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Regulated profession

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United Kingdom

Environmental Health Officer (United Kingdom)

  • Generic name of profession

    Environmental health officer
  • Identification

    Name of regulated profession:
    Environmental Health Officer
    United Kingdom
    England & Wales
  • Legal information

    Legal basis for regulation

    EU Law :
    DIRECTIVE 2005/36/EC
    National legislation:

    The European Communities (Recognition of Professional Qualifications) Regulations 2007

    Useful link:


    Type of regulation :
    Protected title (without reserves of activities)


    Recognition under:
    DIRECTIVE 2005/36/EC
    Additional information :
    Recognition under Directive 2005/36/EC:
    Recognition of professional experience Annex IV - automatic recognition
    Level in case of subsidiary application of GS:
    PS3 - Diploma of post-secondary level (3-4 years) , Art. 11 d
    Prior check of qualifications for a temporary and/or occasional provision of services:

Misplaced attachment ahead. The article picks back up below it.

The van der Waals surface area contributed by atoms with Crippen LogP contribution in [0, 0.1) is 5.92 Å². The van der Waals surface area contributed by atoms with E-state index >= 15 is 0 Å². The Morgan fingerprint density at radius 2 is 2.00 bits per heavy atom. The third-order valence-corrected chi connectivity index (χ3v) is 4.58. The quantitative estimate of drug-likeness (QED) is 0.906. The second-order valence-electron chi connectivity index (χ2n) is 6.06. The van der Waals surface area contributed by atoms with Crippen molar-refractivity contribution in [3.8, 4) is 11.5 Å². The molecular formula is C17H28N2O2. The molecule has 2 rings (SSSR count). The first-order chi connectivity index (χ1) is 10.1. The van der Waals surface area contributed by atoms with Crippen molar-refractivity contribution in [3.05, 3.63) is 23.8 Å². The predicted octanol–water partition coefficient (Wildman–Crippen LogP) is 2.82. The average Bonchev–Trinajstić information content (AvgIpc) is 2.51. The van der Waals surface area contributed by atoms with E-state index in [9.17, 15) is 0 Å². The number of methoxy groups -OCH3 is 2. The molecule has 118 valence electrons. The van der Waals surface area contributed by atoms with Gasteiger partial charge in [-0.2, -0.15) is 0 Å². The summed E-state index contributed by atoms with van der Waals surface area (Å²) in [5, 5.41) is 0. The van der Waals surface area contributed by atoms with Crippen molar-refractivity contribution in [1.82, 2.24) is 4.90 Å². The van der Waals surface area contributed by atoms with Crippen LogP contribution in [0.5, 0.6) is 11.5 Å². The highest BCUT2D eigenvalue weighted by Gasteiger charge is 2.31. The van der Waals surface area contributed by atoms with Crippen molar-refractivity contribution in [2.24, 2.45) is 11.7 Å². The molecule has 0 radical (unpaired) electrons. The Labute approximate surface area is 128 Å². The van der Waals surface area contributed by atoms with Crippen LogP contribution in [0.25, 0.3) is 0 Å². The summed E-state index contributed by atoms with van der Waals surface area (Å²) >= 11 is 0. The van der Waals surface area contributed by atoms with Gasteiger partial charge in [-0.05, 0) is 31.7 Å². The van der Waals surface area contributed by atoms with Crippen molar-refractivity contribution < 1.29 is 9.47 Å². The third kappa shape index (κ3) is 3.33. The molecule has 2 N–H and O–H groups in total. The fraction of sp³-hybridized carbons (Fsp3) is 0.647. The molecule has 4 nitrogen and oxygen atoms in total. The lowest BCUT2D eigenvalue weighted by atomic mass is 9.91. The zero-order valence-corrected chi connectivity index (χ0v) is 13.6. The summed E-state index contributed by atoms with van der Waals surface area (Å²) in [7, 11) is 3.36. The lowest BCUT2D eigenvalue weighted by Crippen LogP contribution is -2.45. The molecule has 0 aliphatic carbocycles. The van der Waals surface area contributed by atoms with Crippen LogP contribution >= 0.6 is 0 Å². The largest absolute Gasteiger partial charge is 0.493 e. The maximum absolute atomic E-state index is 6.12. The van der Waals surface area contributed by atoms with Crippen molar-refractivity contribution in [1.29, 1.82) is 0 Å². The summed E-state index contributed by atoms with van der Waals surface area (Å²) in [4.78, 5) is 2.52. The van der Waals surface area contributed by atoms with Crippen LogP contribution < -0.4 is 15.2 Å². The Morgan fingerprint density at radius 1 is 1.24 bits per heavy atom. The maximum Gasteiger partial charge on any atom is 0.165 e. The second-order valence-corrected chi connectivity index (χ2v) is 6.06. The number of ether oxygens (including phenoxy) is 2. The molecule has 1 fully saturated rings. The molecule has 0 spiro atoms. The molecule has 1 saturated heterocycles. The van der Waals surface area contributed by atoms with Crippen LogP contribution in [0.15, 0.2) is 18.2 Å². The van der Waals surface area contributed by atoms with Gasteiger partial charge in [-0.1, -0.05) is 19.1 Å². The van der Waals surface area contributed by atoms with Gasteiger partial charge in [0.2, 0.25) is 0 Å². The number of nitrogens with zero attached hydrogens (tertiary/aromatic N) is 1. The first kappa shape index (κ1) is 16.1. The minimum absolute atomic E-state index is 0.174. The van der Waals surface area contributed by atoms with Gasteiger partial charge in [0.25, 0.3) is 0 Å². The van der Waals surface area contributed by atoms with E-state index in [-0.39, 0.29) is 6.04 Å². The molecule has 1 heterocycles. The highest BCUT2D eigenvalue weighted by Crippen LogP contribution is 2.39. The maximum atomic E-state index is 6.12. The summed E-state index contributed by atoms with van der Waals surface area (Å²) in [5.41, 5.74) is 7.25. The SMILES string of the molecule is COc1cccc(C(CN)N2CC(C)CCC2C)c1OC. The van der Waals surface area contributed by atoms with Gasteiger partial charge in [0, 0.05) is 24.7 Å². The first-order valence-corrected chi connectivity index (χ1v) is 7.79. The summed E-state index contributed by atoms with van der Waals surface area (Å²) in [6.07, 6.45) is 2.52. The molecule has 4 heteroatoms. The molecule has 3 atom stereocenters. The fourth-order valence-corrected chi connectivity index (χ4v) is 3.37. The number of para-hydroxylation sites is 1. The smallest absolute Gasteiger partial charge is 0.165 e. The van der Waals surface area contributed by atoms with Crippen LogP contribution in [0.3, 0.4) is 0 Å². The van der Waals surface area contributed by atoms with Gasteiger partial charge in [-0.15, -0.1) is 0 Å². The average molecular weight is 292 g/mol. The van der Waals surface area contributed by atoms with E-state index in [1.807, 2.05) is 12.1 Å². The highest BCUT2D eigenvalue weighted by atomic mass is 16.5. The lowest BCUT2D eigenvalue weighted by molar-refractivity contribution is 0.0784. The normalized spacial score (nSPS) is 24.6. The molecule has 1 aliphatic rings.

• Activities

    Description of activities:

    The Environmental Health Officer (EHO) role covers Food Safety, Environmental Protection, Health & Housing, Health & Safety and Public Health. EHOs work to ensure that the food we eat is safe and of good quality, to improve housing conditions, to safeguard standards of workplace health and safety and to create a better environment. An EHO can be a generalist practitioner or specialise in a particular area. They are employed by a wide range of organisations in all industrial sectors. These could include a major supermarket chain to manage food safety and hygiene, by a housing association to advise on housing standards, or by a local council to deal with a variety of issues that impact on human health such as: noise, pests, pollution, disease outbreaks, safety at work, area regeneration and community health initiatives.

The database contains information on regulated professions, statistics on migrating professionals,contact points and competent authorities, as provided by EU Member States, EEA countries and Switzerland.
Each country is responsible for updating information, on its regulated professions, competent authorities and statistics.
The Commission cannot be held responsible for the accuracy of the information. However, if errors are brought to its attention, the Commission undertakes to correct them, if deemed appropriate.